The metabolic syndrome – characterized by co-occurrence of abdominal obesity, low HDL cholesterol, elevated triglycerides, high blood pressure, and abnormal glucose – is thought to be an intermediate step in progression from normal glucose homeostasis to a diabetic state. Currently the relationship between the metabolic syndrome, CAD, and risk of other adverse cardiovascular events is not entirely clear. To gain a better understanding of the usefulness of the metabolic syndrome as a predictor of CVD risk, the WISE investigators tested women to determine their metabolic status (normal, metabolic syndrome, or diabetic) and whether they had CAD. They then followed the women for 4 years and assessed the relationship between metabolic status, CAD, and risk of experiencing a major cardiovascular event. Results showed that the 4-year risk of experiencing such an event increases across the metabolic continuum from normal to diabetic — women with diabetes had the highest risk, women with a normal metabolic status had the lowest risk, and women with the metabolic syndrome had an intermediate risk of adverse cardiovascular events. The researchers looked at the results to determine the effect of the presence or absence of CAD. Interestingly, they found that the metabolic syndrome was associated with an increased risk for major cardiovascular events only in women with the syndrome who had CAD at the time of entry into the study. The result is consistent with previous observations that the risk associated with the metabolic syndrome is variable and suggests that measurement of both metabolic status and CAD provides a better indicator of risk for future cardiovascular events risk than assessment of metabolic status alone. [Circulation, February 17, 2004].

    Obesity and CVD Risk

    The recent rise in obesity prevalence is a major public health concern because obesity is often associated with CVD risk factors such as metabolic abnormalities (i.e., the metabolic syndrome, diabetes) and a lack of physical activity. Although obesity is also associated with CVD, controversy is growing over whether it is obesity itself that increases an individual’s risk of CVD or the presence of the risk factors that often accompany obesity. The distinction is important because not all obese individuals have the metabolic syndrome or lead sedentary lifestyles. Two recent WISE studies evaluated the relationship between obesity and CVD risk.

    In the first study, the researchers classified 780 of the WISE participants as normal, overweight, or obese, according to their body mass index, and as normal, metabolic syndrome, or diabetic, according to their metabolic status. After 3 years of follow-up, the risk of CVD in obese women with a normal metabolic status was relatively low. Conversely, normal-weight women who had the metabolic syndrome were at a relatively high risk for CVD. The authors concluded that metabolic status rather than being overweight or obese predicts future CVD. [Circulation, February 17, 2004]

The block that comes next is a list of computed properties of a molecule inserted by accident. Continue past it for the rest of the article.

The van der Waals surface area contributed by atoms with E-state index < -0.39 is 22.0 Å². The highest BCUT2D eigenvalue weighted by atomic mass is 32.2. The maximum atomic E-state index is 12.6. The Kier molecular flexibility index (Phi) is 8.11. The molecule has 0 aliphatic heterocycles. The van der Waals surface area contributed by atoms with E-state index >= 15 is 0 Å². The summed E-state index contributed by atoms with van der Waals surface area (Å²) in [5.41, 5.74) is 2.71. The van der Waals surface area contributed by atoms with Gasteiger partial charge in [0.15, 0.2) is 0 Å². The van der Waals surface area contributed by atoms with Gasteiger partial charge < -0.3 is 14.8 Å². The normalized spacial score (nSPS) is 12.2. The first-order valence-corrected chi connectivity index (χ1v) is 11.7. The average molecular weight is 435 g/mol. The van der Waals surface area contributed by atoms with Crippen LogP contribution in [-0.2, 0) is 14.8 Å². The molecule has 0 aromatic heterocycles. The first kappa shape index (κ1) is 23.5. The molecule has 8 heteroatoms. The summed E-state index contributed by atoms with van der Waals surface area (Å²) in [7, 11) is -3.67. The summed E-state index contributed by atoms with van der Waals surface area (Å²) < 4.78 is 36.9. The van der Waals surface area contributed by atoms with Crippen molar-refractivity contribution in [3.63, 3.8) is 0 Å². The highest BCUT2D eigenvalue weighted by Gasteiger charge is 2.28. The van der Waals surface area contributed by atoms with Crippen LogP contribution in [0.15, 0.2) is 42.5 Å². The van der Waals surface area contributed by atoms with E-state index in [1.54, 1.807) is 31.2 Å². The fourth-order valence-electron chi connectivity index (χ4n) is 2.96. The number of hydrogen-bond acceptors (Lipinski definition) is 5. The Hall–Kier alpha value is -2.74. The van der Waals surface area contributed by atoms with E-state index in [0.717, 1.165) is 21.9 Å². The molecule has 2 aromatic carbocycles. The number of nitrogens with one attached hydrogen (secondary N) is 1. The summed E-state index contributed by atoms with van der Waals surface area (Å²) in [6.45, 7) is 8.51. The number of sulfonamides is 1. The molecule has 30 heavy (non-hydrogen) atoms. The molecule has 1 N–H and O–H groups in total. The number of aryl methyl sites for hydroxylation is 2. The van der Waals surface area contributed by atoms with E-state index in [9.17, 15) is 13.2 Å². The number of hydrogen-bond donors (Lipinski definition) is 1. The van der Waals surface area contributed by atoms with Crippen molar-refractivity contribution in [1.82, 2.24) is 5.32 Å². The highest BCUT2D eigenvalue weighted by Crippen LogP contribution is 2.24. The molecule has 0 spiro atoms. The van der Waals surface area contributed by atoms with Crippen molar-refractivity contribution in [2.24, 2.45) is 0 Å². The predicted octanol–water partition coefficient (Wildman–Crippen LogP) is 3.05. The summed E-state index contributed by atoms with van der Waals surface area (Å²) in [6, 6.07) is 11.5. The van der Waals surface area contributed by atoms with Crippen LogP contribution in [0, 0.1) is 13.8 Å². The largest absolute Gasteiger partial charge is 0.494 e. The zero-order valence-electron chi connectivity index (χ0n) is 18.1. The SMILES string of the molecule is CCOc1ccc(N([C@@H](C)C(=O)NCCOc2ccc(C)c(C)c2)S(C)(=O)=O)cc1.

A second study looked at whether physical fitness affects CVD risk. Interestingly, results showed that women with the highest self-reported physical fitness scores had the lowest risk of adverse cardiovascular events whether they were normal weight, overweight, or obese. In fact, obese women with a high fitness level were at lower risk than normal-weight women who were not fit. [Journal of the American Medical Association, September 8, 2004]

    While the two studies suggest that metabolic factors and physical fitness are more important predictors of CVD risk than obesity alone, they also underscore the importance of controlling all modifiable risk factors in both normal and overweight women.

    Serum Amyloid A and CVD Risk

    A growing body of evidence suggests that inflammation – a process by which the body responds to injury – is associated with the development of CVD. Blood proteins whose levels increase during inflammation are now being used to develop tests for the presence of inflammation. WISE investigators recently evaluated one such protein, serum amyloid-a (SAA), to determine whether it might be useful in predicting which women would develop CAD and other forms of CVD. The results showed that SAA was moderately associated with development of CAD. They also showed that a high level of SAA was a good predictor of the 3-year risk of suffering an adverse cardiovascular event. Based on these results, SAA shows promise for helping doctors to identify women at high risk for CVD. [Circulation, February 17, 2004]